One fact is truethough. I did not grow up with money, orpower. I have never been in the rightplace at the right time. I was born toolate to be at the beginning and too soon to be at the revolution. I have seen the invention of the homecomputer and the advent of the laptop, and I have given up my pencil for a keyboard. I dropped out of college with delusions ofgenius and superiority, and promptly failed to get published. I fell into a depression, got a “real job”and tried to make my dream come true. Then I found a husband and had my two children, and now I’m a wife, amother, and a middle class American woman. I clean offices at night to supplement our average income, rather belowaverage income.
Still I cling to beliefthat I can be whatever I want to be when I grow up. And I want to be a writer. I want to be published and read andremembered. In a hundred years, I wantpeople to say, “Oh, have you ever read The Other Side? No, the one by Jen Steffen. Yeah, it’s almost epic, but wow. That’s fantasy I can read. No lofty language, lots of action andbelievable characters. Yeah, theytotally need to remake the movie they did back when special effects were attheir advent.” I want people see my nameand pick up the book, or rather at that time, download the book, just because I’mthe author. I want to see my othertitles get picked up by a publisher, not because I’ll make more money, butbecause the prestige is greater than when I do it myself. Being picked up by a publisher says to theworld that you’ve been read by those who know good reading, and they have foundyou worthy. Therefore, if they like you,then the rest of the country will like you. Maybe even the rest of the world.
I’m probably justmad. The voices in my head, the onesthat tell me stories, still cry to be let out, so I put them down on paper,even the ones I can’t make any money with. I’m a dreamer and an idealist. Ithurts me to hear my husband say, “Stupid driver, must be black.” Or my daughter say, “Yeah, some of the boyson the bus just wouldn’t settle down or listen to the leaders.” And when my husband asks her, “Were theyblack?” She nods sadly. “Yeah.” This isn’t because their racist. It’s because they hear it from society. They’ve come to expect it from certain races, certain creeds. And until we truly believe the lie, “You canbe whatever you want to be when you grow up.” And we truly pursue the deepest dream we have, and we stop falling shortof our own expectations, we will continue to live the stereotypes we’ve placedon ourselves. I will never amount to theauthor I want to be, because I’m not good enough. I’m not in the right place at the righttime. I don’t have money or power orinfluence. I don’t have a collegedegree. So I’m fit to be wife andmother, and maybe an office assistant or a retail clerk, and I should set mydreams aside. I should drop my loftyexpectations of humanity, especially those growing up in the inner city, like Idid. I should let it all go and come toterms with my own mediocrity because that’s all any of us will amount to.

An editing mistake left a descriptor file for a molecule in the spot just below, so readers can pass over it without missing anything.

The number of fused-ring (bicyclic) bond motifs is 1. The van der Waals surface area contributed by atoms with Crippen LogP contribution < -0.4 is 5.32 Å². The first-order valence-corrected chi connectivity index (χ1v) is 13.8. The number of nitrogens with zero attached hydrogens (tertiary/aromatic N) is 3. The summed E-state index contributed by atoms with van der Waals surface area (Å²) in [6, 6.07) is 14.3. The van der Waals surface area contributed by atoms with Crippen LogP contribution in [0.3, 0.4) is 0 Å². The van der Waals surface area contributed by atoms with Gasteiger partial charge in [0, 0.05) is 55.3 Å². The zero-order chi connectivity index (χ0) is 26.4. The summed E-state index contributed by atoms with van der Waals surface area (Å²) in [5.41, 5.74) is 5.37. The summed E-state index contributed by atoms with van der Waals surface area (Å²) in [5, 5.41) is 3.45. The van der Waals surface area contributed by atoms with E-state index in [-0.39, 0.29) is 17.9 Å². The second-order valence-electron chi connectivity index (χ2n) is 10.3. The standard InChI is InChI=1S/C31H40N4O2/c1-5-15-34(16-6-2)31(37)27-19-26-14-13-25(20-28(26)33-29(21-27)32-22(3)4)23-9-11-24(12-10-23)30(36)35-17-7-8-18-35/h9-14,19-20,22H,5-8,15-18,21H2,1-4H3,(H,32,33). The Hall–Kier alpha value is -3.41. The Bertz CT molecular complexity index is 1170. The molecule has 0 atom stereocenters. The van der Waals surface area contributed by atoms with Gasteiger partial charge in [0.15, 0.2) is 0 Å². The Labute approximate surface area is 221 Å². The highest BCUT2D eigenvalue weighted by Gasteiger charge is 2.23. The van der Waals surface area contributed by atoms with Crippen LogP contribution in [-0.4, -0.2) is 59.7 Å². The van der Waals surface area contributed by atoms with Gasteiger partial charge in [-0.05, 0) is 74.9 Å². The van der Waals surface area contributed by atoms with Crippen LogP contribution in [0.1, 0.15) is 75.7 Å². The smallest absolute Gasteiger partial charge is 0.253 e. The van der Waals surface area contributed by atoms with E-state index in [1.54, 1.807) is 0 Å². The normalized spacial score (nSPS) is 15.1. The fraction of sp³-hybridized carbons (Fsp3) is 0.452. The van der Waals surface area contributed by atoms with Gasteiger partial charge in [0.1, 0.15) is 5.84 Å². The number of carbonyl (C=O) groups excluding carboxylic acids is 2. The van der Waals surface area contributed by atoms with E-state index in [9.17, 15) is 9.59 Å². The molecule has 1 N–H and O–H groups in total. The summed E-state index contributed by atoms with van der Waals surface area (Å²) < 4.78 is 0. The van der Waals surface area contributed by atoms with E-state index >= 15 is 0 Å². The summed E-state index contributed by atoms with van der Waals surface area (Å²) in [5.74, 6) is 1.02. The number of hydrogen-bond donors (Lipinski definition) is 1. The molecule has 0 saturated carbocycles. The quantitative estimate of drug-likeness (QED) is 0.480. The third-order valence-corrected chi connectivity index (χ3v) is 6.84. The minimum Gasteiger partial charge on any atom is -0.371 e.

‘Sup, y’all. Imma gon go hit up Target for some groceriesan maybe git my girl some new clothes. Then I gotta go to work later, clean a daycare run by morons. Imma go in, git it done, and come home tosleep. My husband will keep tellin methat I’m workin beneath me. I need asmart job, one that uses my brain. Um,what brain? I’m just a girl, lucky me,and I just can’t let go of that lie. “Youcan be whatever you want to be when you grow up.” If you’re a doctor, or a lawyer, or a police,or a firefighter, or a mechanic, or a grocer, or anything that will sustain youin the real world, because dreams don’t come true.
But I want them to. I need them to. Please, can’t mine come true, just once? God? You gave me imagination and the ability to write. Can’t I use that? God? Iwant to be writer when I grow up. And Iwant to believe that the world can be a better place because children aretaught to believe in themselves, and that they can be whatever they want whenthey grow up. Obama did. Tyra did. Neil Gaiman did. Marion ZimmerBradley did. They still talk about a guynamed William Shakespeare. Can’t theytalk about me too?
I can’t give up writing,no matter how mediocre I really am. So Ican’t give up on the lie. I have tobelieve it’s true. And if it’s true forme, then it’s true for you. Are you ayoung black man or woman? You don’t haveto stay in the inner city unless you really want to. You don’t have to disrespect everyone andeverything just because that’s what you see. You can work for change. You canbe whatever you want when you grow up. Areyou a young Hispanic or Native American? The same holds true for you. Areyou Muslim, gay, Asian, or poor? Thesame is true for you. If it’s true forme, it has to be true for everyone. “Youcan be whatever you want to be when you grow up.” You just have to keep believing, and keeppursuing. Never give up on yourdreams. When you start to believe it’s alie, that’s when you lose hope, that’s when the dream dies, and that’s when youhave to come to terms with your own mediocrity. And that would be really sad.